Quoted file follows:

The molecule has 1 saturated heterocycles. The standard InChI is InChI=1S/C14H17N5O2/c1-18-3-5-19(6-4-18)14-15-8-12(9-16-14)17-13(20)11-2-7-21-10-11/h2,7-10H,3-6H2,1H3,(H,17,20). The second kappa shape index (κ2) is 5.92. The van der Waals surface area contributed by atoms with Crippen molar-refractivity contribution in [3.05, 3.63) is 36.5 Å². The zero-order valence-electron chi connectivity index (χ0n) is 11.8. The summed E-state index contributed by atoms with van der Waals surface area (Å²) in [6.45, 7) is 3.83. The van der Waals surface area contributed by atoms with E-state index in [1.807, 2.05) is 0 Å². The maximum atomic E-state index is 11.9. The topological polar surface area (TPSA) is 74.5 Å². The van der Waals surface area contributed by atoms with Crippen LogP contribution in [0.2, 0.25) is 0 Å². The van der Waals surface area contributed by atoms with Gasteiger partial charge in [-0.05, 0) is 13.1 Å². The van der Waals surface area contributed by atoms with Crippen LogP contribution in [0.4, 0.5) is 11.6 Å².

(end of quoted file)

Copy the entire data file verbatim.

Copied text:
The molecule has 1 saturated heterocycles. The standard InChI is InChI=1S/C14H17N5O2/c1-18-3-5-19(6-4-18)14-15-8-12(9-16-14)17-13(20)11-2-7-21-10-11/h2,7-10H,3-6H2,1H3,(H,17,20). The second kappa shape index (κ2) is 5.92. The van der Waals surface area contributed by atoms with Crippen molar-refractivity contribution in [3.05, 3.63) is 36.5 Å². The zero-order valence-electron chi connectivity index (χ0n) is 11.8. The summed E-state index contributed by atoms with van der Waals surface area (Å²) in [6.45, 7) is 3.83. The van der Waals surface area contributed by atoms with E-state index in [1.807, 2.05) is 0 Å². The maximum atomic E-state index is 11.9. The topological polar surface area (TPSA) is 74.5 Å². The van der Waals surface area contributed by atoms with Crippen LogP contribution in [0.2, 0.25) is 0 Å². The van der Waals surface area contributed by atoms with Gasteiger partial charge in [-0.05, 0) is 13.1 Å². The van der Waals surface area contributed by atoms with Crippen LogP contribution in [0.4, 0.5) is 11.6 Å².